NEW YORK -- Barring a miracle, the experiment is over.
Stumbling over taxes and entitlements, the so-called super committee is entering its final hours having failed to agree on a debt reduction package of at least $1.2 trillion.
And so the committee will go down as one more ill-fated attempt by lawmakers to bridge the ideological divide between Democrats and Republicans on fiscal issues.
But other than that, not much is going to happen. At least not right away.
The "automatic" budget cuts that were supposed to deter super committee members from punting won't actually kick in until 2013. And that gives Congress more than 13 months to modify the law.
There will be tremendous pressure to do so.
The cuts would slash $1.2 trillion in defense and nondefense spending. Exempt from the cuts: Social Security and programs for low-income people, such as Medicaid. Medicare cuts, meanwhile, would be limited.
Top officials at the Pentagon have already laid out in explicit detail the ways in which military readiness and capabilities would be damaged if the $600 billion in defense cuts go through. And Democrats will be very reluctant to let cuts to Medicare and other nondefense program go into effect.
"The Congress is not bound by this," Sen. John McCain (R-Ariz.) said last month. "It's something we passed. We can reverse it."
Even super committee members are discussing how the automatic cuts will be modified.
"I can't imagine that, knowing of the importance of national defense, that both Democrats and Republicans wouldn't find a way to work through that process so we still get to $1.2 trillion in cuts, but it doesn't all fall on defense," Sen. Jon Kyl (R-Ariz.) said Sunday on Meet the Press.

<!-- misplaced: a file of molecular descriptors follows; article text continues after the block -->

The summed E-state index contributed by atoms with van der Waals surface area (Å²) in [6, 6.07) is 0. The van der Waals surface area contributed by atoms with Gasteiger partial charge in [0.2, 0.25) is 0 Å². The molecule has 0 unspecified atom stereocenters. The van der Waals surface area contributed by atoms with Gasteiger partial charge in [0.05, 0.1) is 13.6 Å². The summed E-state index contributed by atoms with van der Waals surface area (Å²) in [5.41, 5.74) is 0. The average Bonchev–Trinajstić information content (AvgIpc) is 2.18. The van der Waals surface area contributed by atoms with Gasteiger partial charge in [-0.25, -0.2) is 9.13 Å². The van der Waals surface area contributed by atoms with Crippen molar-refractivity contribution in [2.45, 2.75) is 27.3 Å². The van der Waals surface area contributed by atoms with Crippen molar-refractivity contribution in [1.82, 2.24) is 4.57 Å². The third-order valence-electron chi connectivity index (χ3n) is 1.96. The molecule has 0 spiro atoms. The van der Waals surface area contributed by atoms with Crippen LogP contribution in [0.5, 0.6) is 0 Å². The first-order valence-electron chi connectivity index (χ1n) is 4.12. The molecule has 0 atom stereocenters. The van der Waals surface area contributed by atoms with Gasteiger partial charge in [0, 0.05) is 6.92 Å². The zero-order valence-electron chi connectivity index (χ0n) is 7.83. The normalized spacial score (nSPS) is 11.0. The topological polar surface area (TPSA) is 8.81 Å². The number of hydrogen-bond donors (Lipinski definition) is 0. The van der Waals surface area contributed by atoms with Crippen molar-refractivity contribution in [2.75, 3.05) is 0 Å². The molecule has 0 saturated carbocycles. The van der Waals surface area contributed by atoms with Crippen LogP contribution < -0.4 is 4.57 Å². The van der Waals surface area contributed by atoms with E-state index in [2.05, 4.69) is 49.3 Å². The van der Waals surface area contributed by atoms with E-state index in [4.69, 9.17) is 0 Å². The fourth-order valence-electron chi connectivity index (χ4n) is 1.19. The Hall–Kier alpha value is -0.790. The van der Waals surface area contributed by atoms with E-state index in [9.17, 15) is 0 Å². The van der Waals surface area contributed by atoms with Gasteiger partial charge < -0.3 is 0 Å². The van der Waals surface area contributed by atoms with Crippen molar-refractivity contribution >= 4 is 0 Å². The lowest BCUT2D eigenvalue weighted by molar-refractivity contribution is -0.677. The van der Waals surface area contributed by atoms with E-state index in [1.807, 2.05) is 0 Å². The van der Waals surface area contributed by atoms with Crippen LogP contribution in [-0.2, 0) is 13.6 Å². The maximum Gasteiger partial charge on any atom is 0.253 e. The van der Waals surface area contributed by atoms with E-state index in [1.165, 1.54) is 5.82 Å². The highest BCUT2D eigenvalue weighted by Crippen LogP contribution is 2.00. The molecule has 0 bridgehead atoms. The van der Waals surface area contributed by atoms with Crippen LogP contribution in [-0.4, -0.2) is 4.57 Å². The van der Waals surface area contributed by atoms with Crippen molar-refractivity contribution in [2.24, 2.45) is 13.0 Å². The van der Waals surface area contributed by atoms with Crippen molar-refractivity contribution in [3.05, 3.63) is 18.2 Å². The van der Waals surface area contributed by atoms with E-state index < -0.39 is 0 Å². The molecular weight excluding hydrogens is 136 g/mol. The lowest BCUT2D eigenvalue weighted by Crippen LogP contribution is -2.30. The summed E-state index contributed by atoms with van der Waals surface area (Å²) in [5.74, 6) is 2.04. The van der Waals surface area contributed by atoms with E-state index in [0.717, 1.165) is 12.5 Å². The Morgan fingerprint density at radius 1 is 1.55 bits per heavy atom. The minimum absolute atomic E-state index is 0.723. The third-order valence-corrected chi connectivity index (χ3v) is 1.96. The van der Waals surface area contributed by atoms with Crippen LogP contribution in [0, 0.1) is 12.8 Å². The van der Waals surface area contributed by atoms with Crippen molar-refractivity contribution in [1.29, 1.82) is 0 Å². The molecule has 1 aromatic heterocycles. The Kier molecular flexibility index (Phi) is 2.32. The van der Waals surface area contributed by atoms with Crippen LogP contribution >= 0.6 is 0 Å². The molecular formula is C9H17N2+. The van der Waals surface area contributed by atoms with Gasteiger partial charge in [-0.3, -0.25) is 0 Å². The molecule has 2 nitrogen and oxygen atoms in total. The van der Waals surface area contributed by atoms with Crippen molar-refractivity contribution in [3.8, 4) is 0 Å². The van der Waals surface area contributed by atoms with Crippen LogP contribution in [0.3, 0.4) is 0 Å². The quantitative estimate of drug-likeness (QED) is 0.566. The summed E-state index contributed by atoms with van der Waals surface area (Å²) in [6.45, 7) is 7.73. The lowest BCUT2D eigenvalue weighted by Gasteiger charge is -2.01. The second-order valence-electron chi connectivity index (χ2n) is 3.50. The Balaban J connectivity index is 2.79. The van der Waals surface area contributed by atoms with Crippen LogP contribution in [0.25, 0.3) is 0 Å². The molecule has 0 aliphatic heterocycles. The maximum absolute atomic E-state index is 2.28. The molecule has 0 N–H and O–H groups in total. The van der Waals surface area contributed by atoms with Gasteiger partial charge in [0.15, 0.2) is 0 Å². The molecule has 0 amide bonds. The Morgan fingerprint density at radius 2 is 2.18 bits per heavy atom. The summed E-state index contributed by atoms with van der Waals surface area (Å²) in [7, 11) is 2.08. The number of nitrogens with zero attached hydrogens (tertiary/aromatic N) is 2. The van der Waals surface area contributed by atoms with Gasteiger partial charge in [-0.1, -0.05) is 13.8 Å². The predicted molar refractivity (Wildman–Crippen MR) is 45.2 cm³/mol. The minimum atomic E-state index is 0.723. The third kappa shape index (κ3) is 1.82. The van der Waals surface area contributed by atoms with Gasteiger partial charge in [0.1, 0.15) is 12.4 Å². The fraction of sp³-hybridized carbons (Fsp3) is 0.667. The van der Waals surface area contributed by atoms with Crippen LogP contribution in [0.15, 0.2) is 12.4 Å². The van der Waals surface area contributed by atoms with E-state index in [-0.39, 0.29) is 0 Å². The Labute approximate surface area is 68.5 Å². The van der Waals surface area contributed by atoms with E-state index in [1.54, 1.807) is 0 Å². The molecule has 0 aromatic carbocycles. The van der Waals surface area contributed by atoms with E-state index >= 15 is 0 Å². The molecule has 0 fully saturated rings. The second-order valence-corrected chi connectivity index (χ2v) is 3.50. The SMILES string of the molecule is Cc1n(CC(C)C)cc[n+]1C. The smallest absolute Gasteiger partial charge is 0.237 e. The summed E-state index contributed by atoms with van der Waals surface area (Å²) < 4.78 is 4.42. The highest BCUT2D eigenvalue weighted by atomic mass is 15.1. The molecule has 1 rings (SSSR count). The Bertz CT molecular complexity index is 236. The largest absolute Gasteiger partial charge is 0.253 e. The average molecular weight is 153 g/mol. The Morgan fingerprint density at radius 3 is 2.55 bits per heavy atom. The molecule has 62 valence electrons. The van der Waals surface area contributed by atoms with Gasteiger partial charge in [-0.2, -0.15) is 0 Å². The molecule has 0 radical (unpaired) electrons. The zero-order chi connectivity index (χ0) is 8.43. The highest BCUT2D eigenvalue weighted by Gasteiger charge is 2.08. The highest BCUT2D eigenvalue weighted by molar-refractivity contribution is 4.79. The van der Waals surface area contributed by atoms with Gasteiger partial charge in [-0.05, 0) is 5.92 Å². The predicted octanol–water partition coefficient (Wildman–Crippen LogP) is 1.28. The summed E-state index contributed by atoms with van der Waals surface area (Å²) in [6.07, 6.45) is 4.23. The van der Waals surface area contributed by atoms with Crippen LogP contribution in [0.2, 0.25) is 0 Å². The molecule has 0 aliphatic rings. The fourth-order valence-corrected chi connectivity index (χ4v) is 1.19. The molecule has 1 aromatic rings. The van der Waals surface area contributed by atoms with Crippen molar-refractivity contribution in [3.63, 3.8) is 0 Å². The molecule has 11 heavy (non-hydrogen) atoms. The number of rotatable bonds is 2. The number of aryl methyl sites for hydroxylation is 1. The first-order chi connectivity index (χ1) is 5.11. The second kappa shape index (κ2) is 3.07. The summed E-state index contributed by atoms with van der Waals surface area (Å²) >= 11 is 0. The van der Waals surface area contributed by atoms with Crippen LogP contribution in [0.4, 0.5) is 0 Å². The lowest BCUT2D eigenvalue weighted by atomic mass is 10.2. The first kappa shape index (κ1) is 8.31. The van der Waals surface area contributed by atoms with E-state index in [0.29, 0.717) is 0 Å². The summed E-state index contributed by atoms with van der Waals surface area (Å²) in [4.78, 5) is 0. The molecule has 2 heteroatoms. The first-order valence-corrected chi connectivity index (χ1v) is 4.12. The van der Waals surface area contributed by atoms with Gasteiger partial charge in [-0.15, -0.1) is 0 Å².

Lawmakers will soon know if the committee has indeed failed.
While the 12-member panel's deadline for a final vote is Wednesday, any blueprint must be made available 48 hours in advance of a committee vote.
Democratic and Republican aides told CNN on Sunday that discussions had turned to how to announce the failure to reach a deal.
And really, the committee's troubled negotiations reflect the substantial systemic and ideological challenges faced by Congress at large.
Debt and budget experts agree that in order to get the country back on a sustainable fiscal track, Congress needs to "go big" deal that tackles the big drivers of future debt -- entitlements and health care.
That kind of grand bargain would require debt reduction of $3 trillion to $4 trillion over ten years -- far more that the super committee's low-end goal of $1.2 trillion.
Indeed, if the committee had agreed to cuts of only $1.2 trillion, U.S. debt would have continued to grow faster than the economy.
And fiscal hawks had worried that the committee, unable to agree on substantive issues, would instead populate the plan with small-fry spending cuts and a variety of "fake" savings